Four ways we can help you.

1. Conduct a Pupil Premium Review

A pupil premium review looks at how your school is spending its pupil premium funding so that you spend the grant on approaches shown to be effective in improving the achievement of disadvantaged pupils fit for your context.

2. Support leaders to write the Pupil Premium Strategy

Facilitating a strategic writing session enables leaders to work together, supported by an expert, to write their school’s strategy document.  The final document will communicate effectively to internal and external stakeholders, including families, advisers and inspectors.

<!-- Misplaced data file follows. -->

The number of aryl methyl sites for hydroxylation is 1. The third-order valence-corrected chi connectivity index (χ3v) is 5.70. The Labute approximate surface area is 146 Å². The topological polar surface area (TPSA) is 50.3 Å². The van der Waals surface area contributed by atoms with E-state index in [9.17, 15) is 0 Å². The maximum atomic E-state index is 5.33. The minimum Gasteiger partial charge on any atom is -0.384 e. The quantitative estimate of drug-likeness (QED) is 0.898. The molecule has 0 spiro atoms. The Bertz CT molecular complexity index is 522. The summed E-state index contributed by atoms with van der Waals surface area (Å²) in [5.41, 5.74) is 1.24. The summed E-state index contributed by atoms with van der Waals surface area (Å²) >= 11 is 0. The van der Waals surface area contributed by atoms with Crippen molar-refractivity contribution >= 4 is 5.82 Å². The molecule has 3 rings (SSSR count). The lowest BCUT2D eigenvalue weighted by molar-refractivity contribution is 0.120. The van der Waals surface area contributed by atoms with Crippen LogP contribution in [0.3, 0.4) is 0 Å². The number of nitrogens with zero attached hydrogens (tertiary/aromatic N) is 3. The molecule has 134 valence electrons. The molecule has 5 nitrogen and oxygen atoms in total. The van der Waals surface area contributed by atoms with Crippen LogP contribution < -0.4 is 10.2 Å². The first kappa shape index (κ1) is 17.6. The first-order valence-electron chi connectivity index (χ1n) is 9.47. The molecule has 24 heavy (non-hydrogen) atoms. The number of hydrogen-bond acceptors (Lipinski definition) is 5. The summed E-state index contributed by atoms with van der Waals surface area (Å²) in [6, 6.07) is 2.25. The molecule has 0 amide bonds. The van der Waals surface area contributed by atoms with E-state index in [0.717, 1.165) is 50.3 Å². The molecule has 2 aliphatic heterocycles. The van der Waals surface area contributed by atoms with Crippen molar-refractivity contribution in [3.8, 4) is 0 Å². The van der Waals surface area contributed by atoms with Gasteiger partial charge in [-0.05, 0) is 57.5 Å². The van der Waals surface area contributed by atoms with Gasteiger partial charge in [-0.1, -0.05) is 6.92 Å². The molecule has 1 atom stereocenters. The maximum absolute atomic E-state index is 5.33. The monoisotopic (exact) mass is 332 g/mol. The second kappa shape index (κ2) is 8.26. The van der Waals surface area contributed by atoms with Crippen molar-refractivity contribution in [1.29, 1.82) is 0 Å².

3. Provide strategic support during implementation

We will help you with various aspects of the implementation process, such as moving from strategic to operational planning, creating timelines, identifying active ingredients, monitoring progress, providing training, evaluating results, and adjusting.

4. Plan an expert evaluation

We will support you to put in place a robust evaluation framework at the start of the implementation phase which will enable a rigorous, dispassionate impact evaluation.  This will allow you to understand whether strategies are